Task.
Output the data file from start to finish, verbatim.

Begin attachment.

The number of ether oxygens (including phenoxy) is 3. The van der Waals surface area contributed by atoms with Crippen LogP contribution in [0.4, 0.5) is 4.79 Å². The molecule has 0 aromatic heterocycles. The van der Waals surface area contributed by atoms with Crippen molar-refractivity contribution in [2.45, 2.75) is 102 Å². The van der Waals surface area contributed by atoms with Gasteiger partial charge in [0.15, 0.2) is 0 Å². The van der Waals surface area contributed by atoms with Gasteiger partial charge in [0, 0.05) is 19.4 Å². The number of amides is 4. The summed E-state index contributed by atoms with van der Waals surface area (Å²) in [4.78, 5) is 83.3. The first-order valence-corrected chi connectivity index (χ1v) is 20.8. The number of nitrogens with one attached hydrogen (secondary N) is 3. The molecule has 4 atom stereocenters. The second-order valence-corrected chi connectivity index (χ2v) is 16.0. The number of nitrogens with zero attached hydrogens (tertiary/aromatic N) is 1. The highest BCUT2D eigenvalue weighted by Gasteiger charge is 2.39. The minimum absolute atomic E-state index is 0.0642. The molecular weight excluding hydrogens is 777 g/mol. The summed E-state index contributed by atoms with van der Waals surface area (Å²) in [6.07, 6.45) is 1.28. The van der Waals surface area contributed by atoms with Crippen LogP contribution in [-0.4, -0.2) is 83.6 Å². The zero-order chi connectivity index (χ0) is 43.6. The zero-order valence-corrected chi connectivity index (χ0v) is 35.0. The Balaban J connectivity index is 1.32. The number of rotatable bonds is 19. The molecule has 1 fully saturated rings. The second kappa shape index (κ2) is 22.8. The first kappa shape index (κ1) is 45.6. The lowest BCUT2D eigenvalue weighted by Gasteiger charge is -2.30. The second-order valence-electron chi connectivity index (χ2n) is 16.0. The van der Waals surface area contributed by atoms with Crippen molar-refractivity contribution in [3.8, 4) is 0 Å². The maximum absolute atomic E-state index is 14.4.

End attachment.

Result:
The number of ether oxygens (including phenoxy) is 3. The van der Waals surface area contributed by atoms with Crippen LogP contribution in [0.4, 0.5) is 4.79 Å². The molecule has 0 aromatic heterocycles. The van der Waals surface area contributed by atoms with Crippen molar-refractivity contribution in [2.45, 2.75) is 102 Å². The van der Waals surface area contributed by atoms with Gasteiger partial charge in [0.15, 0.2) is 0 Å². The van der Waals surface area contributed by atoms with Gasteiger partial charge in [0, 0.05) is 19.4 Å². The number of amides is 4. The summed E-state index contributed by atoms with van der Waals surface area (Å²) in [4.78, 5) is 83.3. The first-order valence-corrected chi connectivity index (χ1v) is 20.8. The number of nitrogens with one attached hydrogen (secondary N) is 3. The molecule has 4 atom stereocenters. The second-order valence-corrected chi connectivity index (χ2v) is 16.0. The number of nitrogens with zero attached hydrogens (tertiary/aromatic N) is 1. The highest BCUT2D eigenvalue weighted by Gasteiger charge is 2.39. The minimum absolute atomic E-state index is 0.0642. The molecular weight excluding hydrogens is 777 g/mol. The summed E-state index contributed by atoms with van der Waals surface area (Å²) in [6.07, 6.45) is 1.28. The van der Waals surface area contributed by atoms with Crippen LogP contribution in [-0.4, -0.2) is 83.6 Å². The zero-order chi connectivity index (χ0) is 43.6. The zero-order valence-corrected chi connectivity index (χ0v) is 35.0. The Balaban J connectivity index is 1.32. The number of rotatable bonds is 19. The molecule has 1 fully saturated rings. The second kappa shape index (κ2) is 22.8. The first kappa shape index (κ1) is 45.6. The lowest BCUT2D eigenvalue weighted by Gasteiger charge is -2.30. The second-order valence-electron chi connectivity index (χ2n) is 16.0. The van der Waals surface area contributed by atoms with Crippen molar-refractivity contribution in [3.8, 4) is 0 Å². The maximum absolute atomic E-state index is 14.4.